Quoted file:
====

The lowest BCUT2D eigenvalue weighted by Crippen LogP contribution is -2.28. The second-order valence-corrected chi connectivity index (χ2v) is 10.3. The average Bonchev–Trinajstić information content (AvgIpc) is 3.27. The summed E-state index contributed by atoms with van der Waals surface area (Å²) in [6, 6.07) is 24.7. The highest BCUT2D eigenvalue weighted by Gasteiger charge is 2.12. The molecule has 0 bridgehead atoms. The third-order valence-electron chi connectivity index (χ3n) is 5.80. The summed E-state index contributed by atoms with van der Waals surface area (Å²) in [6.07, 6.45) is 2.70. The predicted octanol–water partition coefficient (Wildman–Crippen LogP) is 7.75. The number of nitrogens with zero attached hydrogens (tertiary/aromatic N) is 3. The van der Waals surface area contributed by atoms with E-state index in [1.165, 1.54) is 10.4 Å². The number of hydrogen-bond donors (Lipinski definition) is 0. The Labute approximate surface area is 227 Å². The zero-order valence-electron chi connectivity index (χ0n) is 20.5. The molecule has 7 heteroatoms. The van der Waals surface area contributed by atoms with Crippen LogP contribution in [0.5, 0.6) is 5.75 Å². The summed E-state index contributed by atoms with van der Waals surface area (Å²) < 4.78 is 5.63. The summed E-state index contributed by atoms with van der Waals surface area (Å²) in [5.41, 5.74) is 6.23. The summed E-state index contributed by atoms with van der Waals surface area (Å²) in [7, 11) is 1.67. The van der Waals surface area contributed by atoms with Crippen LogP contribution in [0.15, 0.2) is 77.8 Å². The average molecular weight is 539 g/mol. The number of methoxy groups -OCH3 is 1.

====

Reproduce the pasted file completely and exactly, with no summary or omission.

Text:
The lowest BCUT2D eigenvalue weighted by Crippen LogP contribution is -2.28. The second-order valence-corrected chi connectivity index (χ2v) is 10.3. The average Bonchev–Trinajstić information content (AvgIpc) is 3.27. The summed E-state index contributed by atoms with van der Waals surface area (Å²) in [6, 6.07) is 24.7. The highest BCUT2D eigenvalue weighted by Gasteiger charge is 2.12. The molecule has 0 bridgehead atoms. The third-order valence-electron chi connectivity index (χ3n) is 5.80. The summed E-state index contributed by atoms with van der Waals surface area (Å²) in [6.07, 6.45) is 2.70. The predicted octanol–water partition coefficient (Wildman–Crippen LogP) is 7.75. The number of nitrogens with zero attached hydrogens (tertiary/aromatic N) is 3. The van der Waals surface area contributed by atoms with E-state index in [1.165, 1.54) is 10.4 Å². The number of hydrogen-bond donors (Lipinski definition) is 0. The Labute approximate surface area is 227 Å². The zero-order valence-electron chi connectivity index (χ0n) is 20.5. The molecule has 7 heteroatoms. The van der Waals surface area contributed by atoms with Crippen LogP contribution in [0.5, 0.6) is 5.75 Å². The summed E-state index contributed by atoms with van der Waals surface area (Å²) < 4.78 is 5.63. The summed E-state index contributed by atoms with van der Waals surface area (Å²) in [5.41, 5.74) is 6.23. The summed E-state index contributed by atoms with van der Waals surface area (Å²) in [7, 11) is 1.67. The van der Waals surface area contributed by atoms with Crippen LogP contribution in [0.15, 0.2) is 77.8 Å². The average molecular weight is 539 g/mol. The number of methoxy groups -OCH3 is 1.